Is the Spirit of God equal to the Father and the Son?
Called “the Lord, the Spirit” (2 Corinthians 3:18, JND), lying to Him and to God are equivalent (Acts 5:3, 4). He is equated with God in the creation (Genesis 1:2; 2:2), incarnation (Luke 1:35; Galatians 4:4), anointing (Acts 10:38), miracles (Matthew 12:28; Luke 11:20), crucifixion (Hebrews 9:14), resurrection (Acts 3:15; 1 Peter 3:18), saints’ resurrection (Romans 8:11;1 Corinthians 15:38, and operation of gifts (1 Corinthians 12:6, 11).
The Lord equates the Spirit’s deity with His own by saying, “another (of the same kind) Comforter” (John 14:16). In 1 Corinthians 12-4-6 the Spirit, the Lord and God are parallel (see also Matthew 28:29; 2 Corinthians 13:14; 1 Peter 1:2; Jude 21). hi the same chapter, He “wills” (verse 11), as does God Games 1:18). His omnipresence and God’s are equivalent (Psalm 139:7). He is omniscient (1 Corinthians 2:11) and omnipotent (Romans 8:11; Matthew 22:29).
He wills (John 3:8), knows (1 Corinthians 2:11), acts (Acts 16:7), speaks (1 Timothy 4:1), and feels (Ephesians 4:30). He is a distinct person, though equal with the Father and Son. When the Son stood at Jordan, the Spirit descended, and the Father spoke from heaven, this distinction was visible (Matthew 3:16, 17, paralleling the Old Testament revelation in Isaiah 42:1).
Do we pray to the Spirit or ask for the Spirit of God?
The Lord Jesus taught the disciples to pray to the Father in the name of the Lord Jesus (John 16:23). In the epistles we learn that we should pray in the Spirit (Ephesians 6:18), who helps us to pray intelligently and makes intercession for us (Romans 8:26, 27). Before Pentecost, the Spirit came upon people temporarily to empower them for some special service. From the day of Pentecost onward, the Spirit came to indwell and seal each believer at the moment of conversion (Ephesians 1:13, “upon believing”). We are never told in the epistles to pray for the Spirit, be cause He already indwells, us. We are told to be filled with the Spirit in order to serve God, and to walk in the Spirit in order to please God and not fulfill the lust of the flesh (Galatians 5:16).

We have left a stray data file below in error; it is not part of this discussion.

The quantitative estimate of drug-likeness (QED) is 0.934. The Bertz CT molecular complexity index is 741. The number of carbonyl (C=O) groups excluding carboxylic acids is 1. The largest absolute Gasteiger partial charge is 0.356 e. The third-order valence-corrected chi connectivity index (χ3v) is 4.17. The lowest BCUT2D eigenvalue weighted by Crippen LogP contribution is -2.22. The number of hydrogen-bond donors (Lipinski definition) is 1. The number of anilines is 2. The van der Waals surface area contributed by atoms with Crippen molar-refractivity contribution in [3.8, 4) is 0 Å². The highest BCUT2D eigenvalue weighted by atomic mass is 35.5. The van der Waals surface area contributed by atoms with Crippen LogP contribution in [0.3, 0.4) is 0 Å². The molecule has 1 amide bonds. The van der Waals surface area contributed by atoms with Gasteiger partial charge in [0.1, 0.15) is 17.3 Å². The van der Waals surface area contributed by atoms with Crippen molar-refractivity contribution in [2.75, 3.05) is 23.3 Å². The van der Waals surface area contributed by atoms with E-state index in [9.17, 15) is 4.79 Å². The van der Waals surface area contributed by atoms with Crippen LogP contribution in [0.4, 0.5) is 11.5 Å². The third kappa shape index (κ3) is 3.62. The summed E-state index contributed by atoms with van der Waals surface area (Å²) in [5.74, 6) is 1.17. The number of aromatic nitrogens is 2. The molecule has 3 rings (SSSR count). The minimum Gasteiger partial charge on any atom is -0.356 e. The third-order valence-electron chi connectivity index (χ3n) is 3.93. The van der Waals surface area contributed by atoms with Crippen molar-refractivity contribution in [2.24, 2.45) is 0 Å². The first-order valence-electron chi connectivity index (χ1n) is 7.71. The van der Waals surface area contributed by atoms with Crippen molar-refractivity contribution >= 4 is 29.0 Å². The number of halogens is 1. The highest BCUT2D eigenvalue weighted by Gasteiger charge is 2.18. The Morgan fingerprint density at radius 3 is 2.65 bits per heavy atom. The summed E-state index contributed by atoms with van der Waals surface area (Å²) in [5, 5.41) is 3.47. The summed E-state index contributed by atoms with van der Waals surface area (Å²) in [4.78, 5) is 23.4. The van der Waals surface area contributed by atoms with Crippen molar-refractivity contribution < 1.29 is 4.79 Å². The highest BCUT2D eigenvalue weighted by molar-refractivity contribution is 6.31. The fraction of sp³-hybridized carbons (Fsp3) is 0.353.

What does the Bible teach about being “led by the Spirit” in an assembly gathering?
Spirit’s guiding the disciples into all truth (i.e. The Word of God). In Romans 8:14, “As many as are led by the Spirit of God,” relates to what is characteristic of all true believers. Being led by the Spirit instead of the flesh relates to the character of our lives, not a specific activity.
In Galatians 5:18, “If ye be led of the Spirit, ye are not under the law” corresponds to the earlier statement “walk in the Spirit.” it involves dependence on the Spirit, rather than the law, for fruitfulness in a believer’s life.
Thus the three occasions relate to the believer’s entire life and not to a specific gathering of the saints. To the degree to which these are predominant in a believer’s life, he will be intelligent as to the Spirit’s purpose when the saints are gathered together and will be able to contribute to the glory of God.
Why do the Scriptures refer to the Spirit of God as “itself” occasionally?
The Spirit is twice referred to as “itself” in Romans 8, verses 16 and 26. Greek students tell us that the pronoun in the original is neuter in strict grammatical agreement with the word “Pneuma” (Spirit), a neuter word. Since the Spirit is a person in the Godhead, other translations read, “Himself.”
Our Lord Jesus used the masculine pronoun “He” with the neuter “Spirit” in John 14:16, 17; 15:26; 16:7,8,13. Using this “phenomenon of grammar,” as another has called this exceptional use of the masculine pronoun, He shows that the Spirit is a person.
What is the difference in the Spirit’s relationship to believers today as compared with Old Testament believers?
There is a distinction between relations of the Spirit to men before and after Pentecost. This is evident from the Lord’s teaching in John 14:16, 17, “He shall give you another Comforter, that He may abide with you forever… He dwelleth with you, and shall be in you.” So in the old dispensation the Spirit was with believers, in the present dispensation He is in them.
Before Pentecost the Spirit was at work fitting men for special service or testimony to accomplish the purpose of God. The Spirit came only on certain individuals (Numbers 11:29). Bezaleel was filled with the Spirit of God for the work of the Tabernacle (Exodus 35:30,31). “The Spirit of the Lord came upon David” (1 Samuel 16:13). Verse 14 of that passage states, “But the Spirit of the Lord departed from Saul.” David prayed that the Holy Spirit would not be taken from him (Psalm 51:11). This indicates the transient nature of His presence prior to Pentecost. In this age, He dwells permanently in all believers (John 14:17).